Mandatory sex education is long overdue – but it shouldn’t be just about risk prevention

Not a naughty word. Sex education via cigdem/Shutterstock

A new report from MPs on the Education Select Committee calling for sex education to be made statutory, has much in it to be welcomed by those who have been campaigning for improvements in the provision of personal, health and social education (PHSE) and sex and relationships education (SRE) in UK schools.

The committee’s report, Life lessons: PSHE and SRE in schools, is robust in its recognition of the value of this kind of education. It recommends: “the Department for Education develop a workplan for introducing age-appropriate PSHE and RSE as statutory subjects in primary and secondary schools”.

MPs have rejected the notion that teaching young people about sex and how to protect themselves from pregnancy, infection and exploitation contributes to, rather than reduces, poor sexual health outcomes. This is a welcome rebuff to those who believe that ignorance and obfuscation can be anything other than counter-productive.

No evidence it encourages sex

There is evidence for the effectiveness of PHSE and SRE in increasing knowledge, skills and self-confidence. Although it is difficult to demonstrate direct impacts on individual behaviour, research in the US and the recent National Survey of Sexual Attitudes and Lifestyles in the UK are encouraging. Most notably there is no convincing evidence that sex education encourages young people to have sex.

The evidence also makes clear that classroom-based interventions in isolation are unlikely to be effective. The SRE curriculum needs to be delivered within a wider school ethos that addresses bullying and exploitation, that makes pupils feel valued and which helps them to achieve.

Effective SRE requires communication with parents and draws on experts from outside of the school. It does not address sex in isolation but alongside other potentially risky behaviours such as alcohol use. It builds young people’s skills and confidence as well as their knowledge.

We’ve been here before

MPs have acknowledged much of this but their recommendations fall short of putting in place the measures required to deliver it. Reading their report left me with a slightly depressing sense of déjà vu, not so much for what it is in it, as for what is not. It’s conclusions are very similar to those reached in 2009 by Alasdair MacDonald’s review which was shelved before the 2010 election.

It has some of the same shortcomings which have undermined sex education for decades. Central to this is the question of why we need to provide sex education. In this, the report’s conclusion is clear: it is predominantly in order to reduce pregnancies, sexually transmitted infections and exploitation through equipping young people with the knowledge and individual skills they need to protect themselves.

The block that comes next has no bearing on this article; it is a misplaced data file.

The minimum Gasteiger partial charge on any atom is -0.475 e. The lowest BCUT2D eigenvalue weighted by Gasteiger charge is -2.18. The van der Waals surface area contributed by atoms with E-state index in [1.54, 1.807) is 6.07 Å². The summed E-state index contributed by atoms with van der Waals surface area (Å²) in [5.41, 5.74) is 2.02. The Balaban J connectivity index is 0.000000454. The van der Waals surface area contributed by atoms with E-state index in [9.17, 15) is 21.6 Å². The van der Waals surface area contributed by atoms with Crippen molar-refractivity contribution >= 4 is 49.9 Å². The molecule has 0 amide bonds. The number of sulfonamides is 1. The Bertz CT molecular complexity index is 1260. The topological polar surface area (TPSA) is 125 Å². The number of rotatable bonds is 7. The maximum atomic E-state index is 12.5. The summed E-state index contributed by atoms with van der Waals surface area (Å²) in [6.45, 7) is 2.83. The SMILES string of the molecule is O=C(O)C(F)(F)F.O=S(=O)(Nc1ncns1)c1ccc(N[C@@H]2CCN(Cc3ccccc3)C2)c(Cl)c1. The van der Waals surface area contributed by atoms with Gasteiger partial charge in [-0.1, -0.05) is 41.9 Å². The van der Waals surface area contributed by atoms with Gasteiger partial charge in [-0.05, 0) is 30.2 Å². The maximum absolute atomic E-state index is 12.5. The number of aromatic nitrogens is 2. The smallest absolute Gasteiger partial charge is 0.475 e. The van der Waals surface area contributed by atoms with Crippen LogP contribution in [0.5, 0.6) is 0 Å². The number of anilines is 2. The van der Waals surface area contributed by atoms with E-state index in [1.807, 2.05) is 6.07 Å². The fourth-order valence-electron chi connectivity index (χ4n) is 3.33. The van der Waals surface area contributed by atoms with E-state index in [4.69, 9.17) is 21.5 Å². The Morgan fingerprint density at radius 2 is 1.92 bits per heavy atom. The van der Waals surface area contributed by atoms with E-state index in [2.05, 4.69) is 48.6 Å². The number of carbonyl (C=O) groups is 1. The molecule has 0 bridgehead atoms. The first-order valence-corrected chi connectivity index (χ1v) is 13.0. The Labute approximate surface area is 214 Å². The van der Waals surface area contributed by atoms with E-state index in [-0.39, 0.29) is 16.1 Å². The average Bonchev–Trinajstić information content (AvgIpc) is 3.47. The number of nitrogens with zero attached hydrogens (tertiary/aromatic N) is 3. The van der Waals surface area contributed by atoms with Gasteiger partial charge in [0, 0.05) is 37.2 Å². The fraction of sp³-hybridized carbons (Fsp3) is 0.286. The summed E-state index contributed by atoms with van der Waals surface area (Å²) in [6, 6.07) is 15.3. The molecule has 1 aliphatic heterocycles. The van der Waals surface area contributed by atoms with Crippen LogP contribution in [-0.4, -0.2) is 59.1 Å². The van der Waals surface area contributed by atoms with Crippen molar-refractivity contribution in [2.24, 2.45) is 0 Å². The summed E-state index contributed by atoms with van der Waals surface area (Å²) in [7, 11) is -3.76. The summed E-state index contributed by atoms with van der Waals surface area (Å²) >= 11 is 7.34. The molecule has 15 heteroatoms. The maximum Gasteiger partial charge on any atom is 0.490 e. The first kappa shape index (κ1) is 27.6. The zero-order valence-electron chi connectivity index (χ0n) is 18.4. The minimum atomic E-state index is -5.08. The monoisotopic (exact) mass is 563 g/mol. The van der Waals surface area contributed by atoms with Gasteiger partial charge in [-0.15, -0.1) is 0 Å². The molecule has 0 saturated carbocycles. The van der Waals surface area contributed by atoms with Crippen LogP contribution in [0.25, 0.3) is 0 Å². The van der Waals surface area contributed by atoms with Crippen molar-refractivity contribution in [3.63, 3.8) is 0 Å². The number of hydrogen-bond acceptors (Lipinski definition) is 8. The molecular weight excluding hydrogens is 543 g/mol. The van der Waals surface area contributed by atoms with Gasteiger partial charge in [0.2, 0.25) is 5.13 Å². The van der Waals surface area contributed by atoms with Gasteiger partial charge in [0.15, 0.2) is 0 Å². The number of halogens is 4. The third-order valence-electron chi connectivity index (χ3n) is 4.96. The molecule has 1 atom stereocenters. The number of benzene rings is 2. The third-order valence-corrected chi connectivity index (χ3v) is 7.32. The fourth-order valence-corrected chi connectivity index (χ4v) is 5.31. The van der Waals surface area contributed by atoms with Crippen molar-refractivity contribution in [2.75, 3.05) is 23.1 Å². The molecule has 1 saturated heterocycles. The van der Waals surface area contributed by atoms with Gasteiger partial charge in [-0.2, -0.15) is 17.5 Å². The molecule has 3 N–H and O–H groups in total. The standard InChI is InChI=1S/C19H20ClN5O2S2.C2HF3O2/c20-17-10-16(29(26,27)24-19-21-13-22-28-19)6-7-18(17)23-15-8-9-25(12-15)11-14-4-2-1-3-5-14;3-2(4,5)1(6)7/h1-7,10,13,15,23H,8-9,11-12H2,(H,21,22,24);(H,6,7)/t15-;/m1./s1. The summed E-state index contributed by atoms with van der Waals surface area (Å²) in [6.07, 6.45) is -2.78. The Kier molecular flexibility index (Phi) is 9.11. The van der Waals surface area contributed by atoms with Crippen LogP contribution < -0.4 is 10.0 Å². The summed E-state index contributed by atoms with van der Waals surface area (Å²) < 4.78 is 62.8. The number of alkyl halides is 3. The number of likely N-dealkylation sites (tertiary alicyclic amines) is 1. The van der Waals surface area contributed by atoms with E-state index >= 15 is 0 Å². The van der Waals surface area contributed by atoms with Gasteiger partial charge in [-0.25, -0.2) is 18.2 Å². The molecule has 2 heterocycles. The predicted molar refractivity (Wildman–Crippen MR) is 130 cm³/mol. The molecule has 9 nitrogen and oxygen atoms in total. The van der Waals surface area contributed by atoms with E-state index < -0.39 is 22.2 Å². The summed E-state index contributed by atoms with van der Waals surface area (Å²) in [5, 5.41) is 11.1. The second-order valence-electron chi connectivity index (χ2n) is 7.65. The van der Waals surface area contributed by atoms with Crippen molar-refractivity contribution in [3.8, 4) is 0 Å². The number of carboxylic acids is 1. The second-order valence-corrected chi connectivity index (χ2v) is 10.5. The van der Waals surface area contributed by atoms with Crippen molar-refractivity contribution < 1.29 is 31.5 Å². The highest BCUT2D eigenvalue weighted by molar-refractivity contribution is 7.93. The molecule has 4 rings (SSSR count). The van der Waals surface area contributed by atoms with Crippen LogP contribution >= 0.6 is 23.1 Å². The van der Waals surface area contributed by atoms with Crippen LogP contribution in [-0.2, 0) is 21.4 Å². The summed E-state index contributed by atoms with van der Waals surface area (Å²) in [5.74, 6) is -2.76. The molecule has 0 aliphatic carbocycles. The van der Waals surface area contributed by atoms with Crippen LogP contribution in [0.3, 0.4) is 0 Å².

While these are important aims in themselves, their risk-orientated and negative view of sex and relationships is not consistent with that of most young people, and particularly of young men. As a consequence, sex education can feel irrelevant and unnecessarily focused on what could go wrong.

Emphasis on relationships

It’s not all bad. Happy teenage couple via Petrenko Andriy/Shutterstock

For most young people their relationships are exciting, affirming and pleasurable and where sex is a part of this – and this is not the case for the majority of those under 16 – it too is generally seen positively. This is not to deny that for some young people sexual relationships are a source of fear and exploitation, but if we want to have credibility with the majority of young people and influence their behaviour, we need to recognise that to them sex and relationships are positive, exciting and important. This should be the starting point for sex education.

It’s good news then that in their report MPs have called for SRE to be called “relationships and sex education”, in what they recommend would “emphasise the importance of this part of children and young people’s education”.

There is a need to move from positioning sex education as a tool to reduce short-term risks to a vehicle for promoting equitable, pleasurable and affirming relationships throughout life. Listening to the voices of young people should be at the heart of this kind of education.

The recommendations in the report acknowledge the rights of parents to withdraw their children from SRE and the rights of the school to decide what it should contain and how much time to devote to it. Yet there is little that safeguards the entitlement of young people to receive good quality sex education. Entitlement can only come with consistency and, as it stands, this report will not deliver that. For example, it’s still unclear whether any statutory sex education curriculum would apply to academies and free schools, who are outside of local authority control.

Overall, the MPs’ report takes a commonsense approach. It recognises that – given that there is some evidence of positive impact, no evidence of negative impact and both young people and parents overwhelming want it – then there are good grounds for ensuring that SRE is provided as a statutory element of the curriculum. That it has taken us this long to reach this conclusion is something of a surprise.


Next read: How far are the British willing to go in sex education?

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